ACI Prensa Staff, Apr 23, 2023 / 09:00 am (CNA).
The Legionaries of Christ have published for the third consecutive year the “Annual Report: Truth, Justice, and Healing,” which gives an account of the commitments made regarding victims of abuse by the congregation and the creation of safe spaces.
According to data provided by the Legionaries of Christ, over the years 1941–2022 at least 27 priests sexually abused minors, which represents 1.9% of their priests.
Since the publication of the historical “Report 1941-2019,” 11 complaints involving new cases have been received. In three of them “it has not been possible to verify the sexual abuse of a minor.”
Of the rest, one priest was laicized, two priests are waiting for their civil and canonical trials to conclude, and another one awaits the conclusion of his ecclesiastical trial. Another four are under canonical investigation prior to an eventual canonical trial.
Care for the victims
Regarding care for the victims, 42 are being accompanied through Eshmá, an independent specialized institution. Of them, 29 were subjected to sexual abuse while they were minors and two of them when they were adults. In addition, 11 reported the abuse of power and conscience.
Direct contact has been maintained “with more than 60” of the 170 known victims of priests, which represents 35% of the total.
In addition, the third Annual Report presented by the Legionaries of Christ notes that in 2023 the creation of a commission is planned to deal “in a global and systematic way” with the phenomenon of abuse of authority and conscience.
In 2022, an international reparation program was established. During the last year, committees have been set up for this purpose in the territories of Mexico and Spain, and 11 cases have been dealt with.
“The congregation is aware that no amount of reparations can compensate for or make the damage caused by abuse disappear.” Nevertheless, the report says, “it seeks to offer complete reparation to help restore justice and ease the healing process for the victim.”
Since 2010, 32 victims of sexual abuse have received financial compensation from the Legionaries of Christ.
The religious institution offers four types of reparation: support for rehabilitation, financial compensation, subsidies for living expenses, and other institutional support such as restorative encounters.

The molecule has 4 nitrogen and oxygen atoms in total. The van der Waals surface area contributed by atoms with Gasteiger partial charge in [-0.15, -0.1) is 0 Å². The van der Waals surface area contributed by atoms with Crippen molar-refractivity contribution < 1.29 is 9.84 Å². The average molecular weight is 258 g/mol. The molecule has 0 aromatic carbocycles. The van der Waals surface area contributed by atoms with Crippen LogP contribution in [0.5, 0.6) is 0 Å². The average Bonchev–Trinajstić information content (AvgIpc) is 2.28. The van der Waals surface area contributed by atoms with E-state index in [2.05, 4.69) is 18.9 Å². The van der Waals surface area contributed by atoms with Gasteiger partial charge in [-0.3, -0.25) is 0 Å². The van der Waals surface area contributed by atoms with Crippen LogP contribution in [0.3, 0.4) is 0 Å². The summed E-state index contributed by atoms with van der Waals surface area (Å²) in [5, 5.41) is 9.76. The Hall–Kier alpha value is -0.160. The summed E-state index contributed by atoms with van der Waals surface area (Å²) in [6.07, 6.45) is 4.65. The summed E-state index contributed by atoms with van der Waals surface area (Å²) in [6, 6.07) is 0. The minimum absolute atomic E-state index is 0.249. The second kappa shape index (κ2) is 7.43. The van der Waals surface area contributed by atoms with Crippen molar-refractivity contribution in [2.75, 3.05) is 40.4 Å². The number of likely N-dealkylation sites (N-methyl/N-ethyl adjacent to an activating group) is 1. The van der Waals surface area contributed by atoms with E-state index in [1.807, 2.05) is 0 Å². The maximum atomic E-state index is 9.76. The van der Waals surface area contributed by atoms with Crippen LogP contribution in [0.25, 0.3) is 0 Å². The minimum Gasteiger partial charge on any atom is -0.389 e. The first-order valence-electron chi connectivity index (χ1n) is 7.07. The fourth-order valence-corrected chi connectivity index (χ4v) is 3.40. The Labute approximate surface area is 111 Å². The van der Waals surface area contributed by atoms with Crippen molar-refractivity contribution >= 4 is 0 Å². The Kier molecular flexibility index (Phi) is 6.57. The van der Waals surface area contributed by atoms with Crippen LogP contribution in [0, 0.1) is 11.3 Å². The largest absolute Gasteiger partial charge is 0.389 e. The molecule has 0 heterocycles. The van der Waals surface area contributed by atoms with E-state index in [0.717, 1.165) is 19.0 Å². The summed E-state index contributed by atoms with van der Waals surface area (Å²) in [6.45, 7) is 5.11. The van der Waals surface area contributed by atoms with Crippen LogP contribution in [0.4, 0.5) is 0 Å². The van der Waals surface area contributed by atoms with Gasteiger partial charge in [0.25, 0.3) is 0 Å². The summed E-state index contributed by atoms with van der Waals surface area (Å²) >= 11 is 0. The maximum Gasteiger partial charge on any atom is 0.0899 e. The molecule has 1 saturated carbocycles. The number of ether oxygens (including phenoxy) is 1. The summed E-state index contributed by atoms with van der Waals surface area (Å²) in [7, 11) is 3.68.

All are offered without conditions to those affected and are calculated based on the severity of the abuse, the age of the victim, and the negligence verified by the institution.
In the past year, four of the six ongoing canonical processes have concluded. In one of them, dismissal from the clerical state was decreed and in two others public priestly ministry was prohibited. The fourth case, involving a priest who no longer belongs to the congregation, was closed.
In that same period, seven more processes have been initiated, so there are nine active in total. All implicated priests have restrictions on their ministry until the facts are clarified.
The Legion of Christ states that “all known cases of priests who have committed abuse” and remain in the congregation have been submitted to the Dicastery for the Doctrine of the Faith.
Cover-up and negligence
Throughout 2022, an independent investigation was concluded “on the actions of major superiors” in relation to a case of abuse that occurred prior to 1992.
The objective was to “determine possible personal responsibilities on the part of the authorities of the congregation” other than that of the founder, Marcial Maciel.
The conclusions of the investigator, a judge of a diocesan canonical court in Mexico, have been presented to the Dicastery for Institutes of Consecrated Life and Societies of Apostolic Life and to the director of the Legionaries of Christ.
Regarding safe spaces, six of the nine territories of the institution have been accredited by the specialized organization Praesidium.
In addition, a new international director has been appointed for this area and each territory has a coordinator.
Father Javier Cerceda, LC, territorial director for Spain, reiterated in a letter the “total availability” of the institution to the victims with whom it maintains contact and offered “To those who, due to whatever circumstances, have not been able to take the step, we want to say that we are at your disposal. That we want to listen to them, that we respect when it is their time and their processes, and that we want to meet them.”
“Our own history can only be restored based on truth, justice, and the healing of the victims who are part of it, and to whom we owe ourselves,” he continued.
Addressing “all the people who have suffered the horror of abuse by our brothers,” the religious stressed that “aware that we cannot erase the past, we are irrevocably committed to accompanying them on their path of healing.”
This story was first published by ACI Prensa, CNA’s Spanish-language news partner. It has been translated and adapted by CNA.
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